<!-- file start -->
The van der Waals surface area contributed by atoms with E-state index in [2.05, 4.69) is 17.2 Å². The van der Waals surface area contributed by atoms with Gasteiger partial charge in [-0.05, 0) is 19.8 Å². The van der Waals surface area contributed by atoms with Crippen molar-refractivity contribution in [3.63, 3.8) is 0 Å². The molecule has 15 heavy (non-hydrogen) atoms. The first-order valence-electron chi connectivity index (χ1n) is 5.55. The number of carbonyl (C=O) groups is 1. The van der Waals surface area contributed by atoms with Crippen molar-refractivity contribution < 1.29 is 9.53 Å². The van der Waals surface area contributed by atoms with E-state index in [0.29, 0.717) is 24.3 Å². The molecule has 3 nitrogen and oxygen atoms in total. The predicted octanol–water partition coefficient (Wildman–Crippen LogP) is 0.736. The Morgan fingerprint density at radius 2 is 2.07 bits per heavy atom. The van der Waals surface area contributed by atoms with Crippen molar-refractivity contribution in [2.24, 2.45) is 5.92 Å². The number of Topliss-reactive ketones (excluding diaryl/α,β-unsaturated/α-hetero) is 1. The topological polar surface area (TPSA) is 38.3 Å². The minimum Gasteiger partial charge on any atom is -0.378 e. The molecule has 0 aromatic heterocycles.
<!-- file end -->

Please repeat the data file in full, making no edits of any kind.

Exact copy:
The van der Waals surface area contributed by atoms with E-state index in [2.05, 4.69) is 17.2 Å². The van der Waals surface area contributed by atoms with Gasteiger partial charge in [-0.05, 0) is 19.8 Å². The van der Waals surface area contributed by atoms with Crippen molar-refractivity contribution in [3.63, 3.8) is 0 Å². The molecule has 15 heavy (non-hydrogen) atoms. The first-order valence-electron chi connectivity index (χ1n) is 5.55. The number of carbonyl (C=O) groups is 1. The van der Waals surface area contributed by atoms with Crippen molar-refractivity contribution < 1.29 is 9.53 Å². The van der Waals surface area contributed by atoms with E-state index in [0.29, 0.717) is 24.3 Å². The molecule has 3 nitrogen and oxygen atoms in total. The predicted octanol–water partition coefficient (Wildman–Crippen LogP) is 0.736. The Morgan fingerprint density at radius 2 is 2.07 bits per heavy atom. The van der Waals surface area contributed by atoms with Crippen molar-refractivity contribution in [2.24, 2.45) is 5.92 Å². The number of Topliss-reactive ketones (excluding diaryl/α,β-unsaturated/α-hetero) is 1. The topological polar surface area (TPSA) is 38.3 Å². The minimum Gasteiger partial charge on any atom is -0.378 e. The molecule has 0 aromatic heterocycles.